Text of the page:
• Minnesota River Valley from Upper Sioux Agency SP to Fort Ridgely SP
    • Redwood River corridor
    • Cottonwood River corridor
  • A major league “shore fishing” destination especially for trophy catfish with significant public access along the Minnesota River
  • A major league camping destination with enhancements to all of the regional parks:

o   Alexander Ramsey Park in Redwood Falls

o   Plum Creek County Park south of Walnut Grove

o   Skalbekken County Park southest of Upper Sioux Agency State Park

o   Vicksburg County Park north of Delhi

o   Beaver Falls County Park north of Redwood Falls

o   Birch Coulee County park north of Morton

o   Anderson Lake County Park southeast of Franklin

o   Mack Lake County park northwest of Fort Ridgely State Park

o   Lake Allie County Park north of Buffalo Lake

  • A major league horse trail riding system connecting horse hubs (parks) in the Minnesota River Valley:
    • Upper Sioux Agency State Park
    • Skalbekken County Park
    • Whispering Ridge Corridor (Gold Mine Lake area) with a new horse camp
    • Beaver Falls County Park
    • Redwood Valley Riders Club’s property in North Redwood
    • Beaver Falls County Park (home base for the Dakota Wicohan – Sunktanka Riders)
    • Fort Ridgely State Park
  • A major league OHV (ATV) riding destination with:
    • Two county ATV trail grid that interconnects all 26 communities to each other and to the river valley bottom road and the ATV park northwest of Vicksburg County Park
    • A 275 acre major league park in South Sacred heart Township
    • Future OHV/ATV park near Vesta in the Redwood River corridor
    • Future OHV/ATV park along the Cottonwood River Corridor in SW Redwood County
  • A major league paddling destination with:
    • Canoe accesses adjacent to all Minnesota River Bridges
    • Enhancement and development of canoe campsites at the river parks
    • Development of additional river campsites
    • Development of Whispering Ridge Canoe Campsite
    • Enhancements to the North Redwood Canoe Campsite
    • Development of camper cabins at these river/canoe campsites
  •  A major league hiking/biking destination with:
    • Completion of the Minnesota River Trail from state park to state park along the river bottom road with looping trails into Redwood county from bridge to bridge
    • Including the Redwood Falls to Sleepy Eye to Fort Ridgely trail loop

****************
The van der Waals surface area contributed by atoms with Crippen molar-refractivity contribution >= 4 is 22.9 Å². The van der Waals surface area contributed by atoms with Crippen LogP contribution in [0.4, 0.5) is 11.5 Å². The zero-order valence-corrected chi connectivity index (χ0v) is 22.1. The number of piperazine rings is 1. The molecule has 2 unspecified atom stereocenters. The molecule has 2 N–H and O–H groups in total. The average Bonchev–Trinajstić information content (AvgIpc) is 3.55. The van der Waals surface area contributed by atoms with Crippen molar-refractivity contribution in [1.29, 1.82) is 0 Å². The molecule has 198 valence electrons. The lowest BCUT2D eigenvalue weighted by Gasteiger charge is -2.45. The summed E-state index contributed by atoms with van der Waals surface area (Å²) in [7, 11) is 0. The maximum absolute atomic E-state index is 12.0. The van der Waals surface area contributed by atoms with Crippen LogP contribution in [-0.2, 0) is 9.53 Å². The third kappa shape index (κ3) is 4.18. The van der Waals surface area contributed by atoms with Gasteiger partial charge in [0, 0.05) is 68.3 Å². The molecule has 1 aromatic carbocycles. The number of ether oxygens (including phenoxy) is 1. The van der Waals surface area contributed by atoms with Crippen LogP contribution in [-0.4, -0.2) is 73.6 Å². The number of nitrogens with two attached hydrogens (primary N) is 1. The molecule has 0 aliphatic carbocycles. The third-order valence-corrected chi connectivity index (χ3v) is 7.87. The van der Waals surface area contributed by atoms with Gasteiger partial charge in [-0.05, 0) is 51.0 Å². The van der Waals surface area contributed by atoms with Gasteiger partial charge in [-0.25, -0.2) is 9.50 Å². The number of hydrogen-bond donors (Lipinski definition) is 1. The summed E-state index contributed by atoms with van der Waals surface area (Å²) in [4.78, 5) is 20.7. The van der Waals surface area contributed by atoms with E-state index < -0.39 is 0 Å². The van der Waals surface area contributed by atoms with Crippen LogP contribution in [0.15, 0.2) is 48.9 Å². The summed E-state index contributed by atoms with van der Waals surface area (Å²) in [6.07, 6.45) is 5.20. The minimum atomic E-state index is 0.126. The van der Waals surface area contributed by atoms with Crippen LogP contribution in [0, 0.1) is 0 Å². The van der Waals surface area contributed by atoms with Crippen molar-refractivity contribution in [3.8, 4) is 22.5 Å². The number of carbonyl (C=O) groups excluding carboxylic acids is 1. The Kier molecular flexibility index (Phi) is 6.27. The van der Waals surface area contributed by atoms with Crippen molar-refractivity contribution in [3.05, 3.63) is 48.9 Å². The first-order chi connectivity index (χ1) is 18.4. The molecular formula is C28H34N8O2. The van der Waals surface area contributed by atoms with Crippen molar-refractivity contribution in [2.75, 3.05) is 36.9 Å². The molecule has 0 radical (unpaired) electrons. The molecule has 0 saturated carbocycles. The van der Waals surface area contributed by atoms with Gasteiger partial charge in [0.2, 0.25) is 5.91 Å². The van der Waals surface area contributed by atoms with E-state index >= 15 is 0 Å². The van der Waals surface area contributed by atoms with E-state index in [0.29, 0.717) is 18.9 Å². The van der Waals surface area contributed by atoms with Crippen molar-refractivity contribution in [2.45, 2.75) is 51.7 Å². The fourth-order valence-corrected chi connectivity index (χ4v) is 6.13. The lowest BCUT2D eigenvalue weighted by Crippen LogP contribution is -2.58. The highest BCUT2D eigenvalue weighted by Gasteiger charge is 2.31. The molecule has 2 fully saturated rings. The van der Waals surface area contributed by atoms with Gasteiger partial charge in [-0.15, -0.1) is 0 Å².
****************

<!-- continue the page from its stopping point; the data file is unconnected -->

• Completion of the Casey Jones Trail from Walnut Grove to Redwood Falls
  • A major league mountain biking destination:  Site not determined.
  • A major league destination for ecological, historical and cultural exploration, including:
    • Improved interpretation along the road trail (Minnesota River Valley Scenic Byway)
    • Development of ecological interpretative trails within the multiple MRV SNAs
    • Development of the Minnesota Valley History Learning Center at the Morton School with partners as a destination for K – 12 school groups:
      • Bell Museum of Natural History
      • Dakota Wicohan – Dakota Language School
      • U of MN Southwest Research & Outreach Center – K–12 Education Program
  • Continued enhancement of other recreational infrastructure that may not draw large crowds:
    • Continued enhancement of the snowmobile trails with more miles in the MRV
    • Development of additional cross country ski trails
    • Development of an official “antique farm tractor trail ride route”
    • Development of seasonal “hi-rail” rides on the MVRRA rail road

Other initiatives as passionate citizens step forward with new ideas and engage others in helping them get infrastructure on the ground to make their vision a reality.

Those engaged with the Tatanka Bluffs Corridor vision are on a mission to create a recreation economy that will help Redwood and Renville County get off the “frontier county” list and be a region where young families want to live, to work, to raise a family and to recreate.  This journey will take three or more decades to completely blossom to its full economic potential.  Many of the pioneers, who are carrying the baton today, may not be here to see the beauty of that full economic bloom.  Our greatest local challenge will be to develop the passion in the next generation of corridor leaders from Redwood and Renville County that will willingly take the baton hand-off from today’s leaders and carry forward the development of the this economic vision to its full completion.